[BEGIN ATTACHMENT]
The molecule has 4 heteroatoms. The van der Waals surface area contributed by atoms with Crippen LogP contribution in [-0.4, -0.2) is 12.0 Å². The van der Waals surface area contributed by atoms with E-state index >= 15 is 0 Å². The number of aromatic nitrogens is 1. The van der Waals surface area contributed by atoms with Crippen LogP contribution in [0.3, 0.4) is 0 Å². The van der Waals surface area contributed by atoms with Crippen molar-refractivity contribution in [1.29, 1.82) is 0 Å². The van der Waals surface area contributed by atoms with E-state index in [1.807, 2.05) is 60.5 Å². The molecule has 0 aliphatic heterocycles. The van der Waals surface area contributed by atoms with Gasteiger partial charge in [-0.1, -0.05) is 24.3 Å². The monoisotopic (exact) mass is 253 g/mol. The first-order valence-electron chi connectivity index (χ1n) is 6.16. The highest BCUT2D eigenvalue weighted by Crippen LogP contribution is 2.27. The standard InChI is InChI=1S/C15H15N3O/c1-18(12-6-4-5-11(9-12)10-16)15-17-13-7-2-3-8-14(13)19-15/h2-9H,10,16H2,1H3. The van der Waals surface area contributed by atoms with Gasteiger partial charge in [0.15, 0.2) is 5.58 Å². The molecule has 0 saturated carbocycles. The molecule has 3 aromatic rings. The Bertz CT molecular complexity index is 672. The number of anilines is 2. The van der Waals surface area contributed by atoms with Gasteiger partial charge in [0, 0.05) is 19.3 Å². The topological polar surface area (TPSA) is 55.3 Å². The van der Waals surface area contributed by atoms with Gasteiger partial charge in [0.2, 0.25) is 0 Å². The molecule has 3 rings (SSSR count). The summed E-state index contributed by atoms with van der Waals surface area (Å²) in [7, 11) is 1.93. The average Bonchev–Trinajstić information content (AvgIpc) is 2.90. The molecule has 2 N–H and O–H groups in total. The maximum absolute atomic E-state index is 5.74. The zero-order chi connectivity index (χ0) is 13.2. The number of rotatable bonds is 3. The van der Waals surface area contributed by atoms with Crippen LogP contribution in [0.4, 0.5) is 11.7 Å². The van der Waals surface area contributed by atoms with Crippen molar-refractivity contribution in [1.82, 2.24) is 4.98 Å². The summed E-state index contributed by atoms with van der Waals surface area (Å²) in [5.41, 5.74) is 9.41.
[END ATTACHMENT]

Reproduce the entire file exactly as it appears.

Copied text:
The molecule has 4 heteroatoms. The van der Waals surface area contributed by atoms with Crippen LogP contribution in [-0.4, -0.2) is 12.0 Å². The van der Waals surface area contributed by atoms with E-state index >= 15 is 0 Å². The number of aromatic nitrogens is 1. The van der Waals surface area contributed by atoms with Crippen LogP contribution in [0.3, 0.4) is 0 Å². The van der Waals surface area contributed by atoms with Crippen molar-refractivity contribution in [1.29, 1.82) is 0 Å². The van der Waals surface area contributed by atoms with E-state index in [1.807, 2.05) is 60.5 Å². The molecule has 0 aliphatic heterocycles. The van der Waals surface area contributed by atoms with Gasteiger partial charge in [-0.1, -0.05) is 24.3 Å². The monoisotopic (exact) mass is 253 g/mol. The first-order valence-electron chi connectivity index (χ1n) is 6.16. The highest BCUT2D eigenvalue weighted by Crippen LogP contribution is 2.27. The standard InChI is InChI=1S/C15H15N3O/c1-18(12-6-4-5-11(9-12)10-16)15-17-13-7-2-3-8-14(13)19-15/h2-9H,10,16H2,1H3. The van der Waals surface area contributed by atoms with Gasteiger partial charge in [0.15, 0.2) is 5.58 Å². The molecule has 0 saturated carbocycles. The molecule has 3 aromatic rings. The Bertz CT molecular complexity index is 672. The number of anilines is 2. The van der Waals surface area contributed by atoms with Gasteiger partial charge in [0, 0.05) is 19.3 Å². The topological polar surface area (TPSA) is 55.3 Å². The van der Waals surface area contributed by atoms with Gasteiger partial charge in [0.2, 0.25) is 0 Å². The molecule has 3 rings (SSSR count). The summed E-state index contributed by atoms with van der Waals surface area (Å²) in [7, 11) is 1.93. The average Bonchev–Trinajstić information content (AvgIpc) is 2.90. The molecule has 2 N–H and O–H groups in total. The maximum absolute atomic E-state index is 5.74. The zero-order chi connectivity index (χ0) is 13.2. The number of rotatable bonds is 3. The van der Waals surface area contributed by atoms with Crippen LogP contribution in [0.4, 0.5) is 11.7 Å². The van der Waals surface area contributed by atoms with Crippen molar-refractivity contribution in [1.82, 2.24) is 4.98 Å². The summed E-state index contributed by atoms with van der Waals surface area (Å²) in [5.41, 5.74) is 9.41.